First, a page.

The phrase “separation of church and state” is not in the U.S. Constitution or the Bill of Rights. The First Amendment contains two statements regarding the relationship between organized religion and the U.S. Congress:
- The Establishment Clause: "Congress shall make no law respecting an establishment of religion."
- The Free Exercise Clause: "...or prohibiting the free exercise thereof."
Having lived under governments and monarchs which endorsed a single religion – sometimes with force - the framers of the Constitution wrote laws that precluded a similar situation in the fledgling United States of America. There is no constitutional restriction on people of faith or on religious organizations in bringing their views into the political forum.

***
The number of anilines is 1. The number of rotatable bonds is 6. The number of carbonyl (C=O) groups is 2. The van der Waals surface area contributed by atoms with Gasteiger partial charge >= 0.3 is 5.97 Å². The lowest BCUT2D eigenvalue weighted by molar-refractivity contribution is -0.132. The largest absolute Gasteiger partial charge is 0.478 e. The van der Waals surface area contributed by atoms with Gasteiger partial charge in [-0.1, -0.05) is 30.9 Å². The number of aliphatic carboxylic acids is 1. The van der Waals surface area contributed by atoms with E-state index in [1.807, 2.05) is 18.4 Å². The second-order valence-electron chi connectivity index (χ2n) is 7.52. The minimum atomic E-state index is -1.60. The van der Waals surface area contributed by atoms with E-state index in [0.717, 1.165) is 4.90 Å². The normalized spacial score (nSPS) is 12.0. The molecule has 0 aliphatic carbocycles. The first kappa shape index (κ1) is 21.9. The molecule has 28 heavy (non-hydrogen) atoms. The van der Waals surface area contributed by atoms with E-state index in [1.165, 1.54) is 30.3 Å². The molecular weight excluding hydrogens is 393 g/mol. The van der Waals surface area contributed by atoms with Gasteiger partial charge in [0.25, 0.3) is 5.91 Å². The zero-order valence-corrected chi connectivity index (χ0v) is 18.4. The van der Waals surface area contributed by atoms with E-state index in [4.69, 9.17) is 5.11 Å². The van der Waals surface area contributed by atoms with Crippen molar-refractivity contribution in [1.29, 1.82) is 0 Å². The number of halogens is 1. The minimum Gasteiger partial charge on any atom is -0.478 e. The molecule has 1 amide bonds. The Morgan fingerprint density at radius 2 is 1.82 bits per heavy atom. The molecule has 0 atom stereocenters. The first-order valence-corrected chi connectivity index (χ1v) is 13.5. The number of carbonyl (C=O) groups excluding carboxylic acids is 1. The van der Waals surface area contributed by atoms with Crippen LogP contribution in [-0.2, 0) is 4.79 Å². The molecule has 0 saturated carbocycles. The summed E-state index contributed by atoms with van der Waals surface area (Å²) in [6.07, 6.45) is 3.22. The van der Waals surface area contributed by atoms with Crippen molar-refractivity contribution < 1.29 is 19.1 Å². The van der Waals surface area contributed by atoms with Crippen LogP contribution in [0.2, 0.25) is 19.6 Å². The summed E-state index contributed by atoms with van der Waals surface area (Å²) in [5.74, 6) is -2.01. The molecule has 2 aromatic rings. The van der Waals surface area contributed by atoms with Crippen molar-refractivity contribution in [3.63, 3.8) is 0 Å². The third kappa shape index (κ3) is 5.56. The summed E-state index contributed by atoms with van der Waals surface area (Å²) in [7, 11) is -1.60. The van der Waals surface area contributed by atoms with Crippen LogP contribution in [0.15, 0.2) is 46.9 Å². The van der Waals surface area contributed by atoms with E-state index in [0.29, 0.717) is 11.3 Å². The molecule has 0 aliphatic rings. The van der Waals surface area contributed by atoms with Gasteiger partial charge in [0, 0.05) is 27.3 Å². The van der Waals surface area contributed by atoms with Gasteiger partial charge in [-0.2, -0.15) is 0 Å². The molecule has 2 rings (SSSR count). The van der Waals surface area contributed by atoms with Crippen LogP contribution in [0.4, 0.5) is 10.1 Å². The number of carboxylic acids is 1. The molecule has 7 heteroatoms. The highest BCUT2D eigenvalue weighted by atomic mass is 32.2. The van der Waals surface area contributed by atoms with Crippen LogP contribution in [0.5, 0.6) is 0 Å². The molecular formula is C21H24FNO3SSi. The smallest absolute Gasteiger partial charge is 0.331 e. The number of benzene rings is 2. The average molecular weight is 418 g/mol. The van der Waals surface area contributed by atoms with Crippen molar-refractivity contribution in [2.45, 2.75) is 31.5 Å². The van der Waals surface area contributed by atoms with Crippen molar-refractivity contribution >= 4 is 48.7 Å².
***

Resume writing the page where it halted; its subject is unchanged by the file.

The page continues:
The Catholic Church’s teachings assume that States and the Church each have essential, but clearly different, roles in shaping public life. Pope Benedict explained in Deus Caritas Est:
“The Church wishes to help form consciences in political life and to stimulate greater insight into the authentic requirements of justice as well as greater readiness to act accordingly, even when this might involve conflict with situations of personal interest. … The Church cannot and must not take upon herself the political battle to bring about the most just society possible. She cannot and must not replace the State. Yet at the same time she cannot and must not remain on the sidelines in the fight for justice. (Pope Benedict, Deus Caritas Est, no. 28)”